I'm Chris Norwood! I recently graduated from Pitzer College majoring in Biology. I am currently teaching as a Fulbright grant recipient under the U.S. Department of State education and international diplomacy program in Malaysia. I have a passion for music, videography, and international healthcare. 

christopher.norwood@fulbrightmail.org

About Me

© 2017 CHRIS NORWOOD

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Midyear: Philippines, Borneo, & Vietnam

July 11, 2017

I cannot believe we have already reached the halfway point of the grant! For midyear programming with MACEE (Malaysian-American Commission on Educational Exchange) we all met back in the capital city Kuala Lumpur for meetings including a discussion on cross-cultural understanding and current Malaysia-US politics with the US Ambassador to Malaysia Ms. Lakhdhir. After three days of programs we set forth on our two-week midyear holiday vacations.

 

I departed with my cousin Mike to the Philippine island of Boracay. Boracay has been noted as one of the best islands in the world, and we were met with white sand beaches and vibrant warm blue water. Other than dodging the swarms of selfie-stick-bearing tourists it was an undeniably scenic and relaxing vacation. Check out some of the amazing drone footage my cousin Mike captured of the blue waters. 

 

 

 

 

 

 

 

 

 

 

 

 

 

 

 

Departing Boracay via Kalibo International Airport we made our way for a one night stop in the Philippine capital of Manila. A family friend has just opened a fitness studio in the financial district of metro Manila. We were able to stay at her place in the Bonifacio Global City (BGC). BGC is a true 21st century city with a great deal of development currently in the works for completion. If you ever find yourself in Manila check out Elev8 Lagree Fitness Studio!

 

 

From Manila we flew to Kuching, Malaysia the capital of the state of Sarawak on the island of Borneo. Here Mike and I met a friend named Anthony who is currently a Fulbright ETA in Kuching. Together we traveled several hours outside of Kuching to several Iban and Bidayuh indigenous communities for the Gawai Harvest Festivals. Every year communities come together for parades, open-houses, and community-wide family reunions. We walked in a parade that included several stops for local dishes like Laksa Kuching (a spicy soup with rice noodles and vegetables) and home-brewed rice wine called tuak. We then made our way another two hours out to a longhouse, which was literally a very very long community house with several family homes attached. We were able to celebrate with a student one of the Sarawak Fulbrighters is currently teaching. The night was spent sitting in the longhouse sharing songs, conversations, and tuak eating freshly cooked bamboo sticky rice, curries, and even python. The family was incredibly hospitable and I am so grateful we were able to share the experience on their harvest festival.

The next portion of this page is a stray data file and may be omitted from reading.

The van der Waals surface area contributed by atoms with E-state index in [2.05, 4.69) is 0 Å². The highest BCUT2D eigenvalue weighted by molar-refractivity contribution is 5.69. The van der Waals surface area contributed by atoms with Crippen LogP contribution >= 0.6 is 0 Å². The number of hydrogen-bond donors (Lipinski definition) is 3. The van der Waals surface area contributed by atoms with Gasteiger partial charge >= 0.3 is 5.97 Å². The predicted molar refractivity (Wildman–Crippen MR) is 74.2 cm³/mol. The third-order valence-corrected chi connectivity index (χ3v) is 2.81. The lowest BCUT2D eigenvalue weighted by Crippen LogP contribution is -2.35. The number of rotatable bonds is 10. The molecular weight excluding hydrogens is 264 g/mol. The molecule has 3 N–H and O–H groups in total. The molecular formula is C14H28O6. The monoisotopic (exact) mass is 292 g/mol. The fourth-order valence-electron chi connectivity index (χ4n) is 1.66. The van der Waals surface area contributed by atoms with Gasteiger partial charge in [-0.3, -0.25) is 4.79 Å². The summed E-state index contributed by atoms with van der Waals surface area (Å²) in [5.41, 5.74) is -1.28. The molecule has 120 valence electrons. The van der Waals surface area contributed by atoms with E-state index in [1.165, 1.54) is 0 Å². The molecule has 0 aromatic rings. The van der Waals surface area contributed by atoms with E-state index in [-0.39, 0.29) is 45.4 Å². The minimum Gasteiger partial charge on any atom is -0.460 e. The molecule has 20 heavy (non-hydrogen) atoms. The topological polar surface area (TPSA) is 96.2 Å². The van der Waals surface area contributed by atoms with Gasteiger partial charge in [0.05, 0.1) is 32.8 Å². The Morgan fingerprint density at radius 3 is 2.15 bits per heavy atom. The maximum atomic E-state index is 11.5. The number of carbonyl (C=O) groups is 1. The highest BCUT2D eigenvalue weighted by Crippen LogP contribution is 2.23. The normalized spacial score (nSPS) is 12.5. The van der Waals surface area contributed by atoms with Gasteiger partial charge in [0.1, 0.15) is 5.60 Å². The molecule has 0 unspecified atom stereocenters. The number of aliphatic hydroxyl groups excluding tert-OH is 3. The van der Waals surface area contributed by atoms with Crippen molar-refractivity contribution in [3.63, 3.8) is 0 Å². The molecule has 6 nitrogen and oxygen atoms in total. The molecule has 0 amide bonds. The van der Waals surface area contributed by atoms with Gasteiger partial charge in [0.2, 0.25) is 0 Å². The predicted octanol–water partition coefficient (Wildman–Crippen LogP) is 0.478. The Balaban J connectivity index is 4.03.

Departing Kuching I met up with several other Fulbrighters in Vietnam. Starting in Northern Vietnam we traveled to the capital of Hanoi. Hanoi's old town is packed with motorcycles zooming down a web of dense streets filled with vendors dishing out fresh Bánh mì and Phở.

 

 

A highlight in Hanoi was visiting the Hỏa Lò Prison known by many as the 'Hanoi Hilton'. The Hỏa Lò Prison has quite a history originally being used by French Colonists for Vietnamese political prisoners, and later during the Vietnam War being used by the North Vietnamese for United States Prisoners of War. John McCain was one of the POWs in this prison for 5.5 years. What I found most striking about the museum was the lens through which it described the Vietnam war compared to the story I heard in US History classes. The Socialist Republic of Vietnam remains a communist state today and their museum described their treatment of the US POWs as "very humane compared to the atrocities of the American imperialists". This museum really resonated with me being able to reflect on how you find "truth" between the diametrically opposed narratives. 

 

 

We took a 3 hour bus, followed by a one hour boat, followed by another 1 hour bus, and a 30 minute boat ride to Ha Long Bay. Ha Long Bay is by far one of the most picturesque settings I have ever experienced, with jagged limestone islands towering out of the calm emerald water. We swam, kayaked, and cruised all around the bay visiting several floating fishing villages. Very beautiful and relaxing place (despite the bed bugs that nearly ate all of Anthony). 

 

We then flew down to southern Vietnam to Ho Chi Minh City (known during the war as Saigon). HCMC compared to Hanoi felt very capitalistic with the Bitexco Financial Tower ostentatiously visible throughout the lower parts of the city. Saigon and South Vietnam was home to the anti-communist groups along with United States Navy, Air Force, and Marines during the war. Today a War Remnants Museum in the heart of the city offers a thorough and heavy account for the millions of civilians that died, and describes the present effects of chemical herbicides like Agent Orange used by the US in rural areas throughout Vietnam. We finished off our HCMC tour with a visit to the vast network of Cu Chi Tunnels constructed by the Viet Cong to hideout from American bombardment and surround Saigon during the Tet Offensive.

 

 

 

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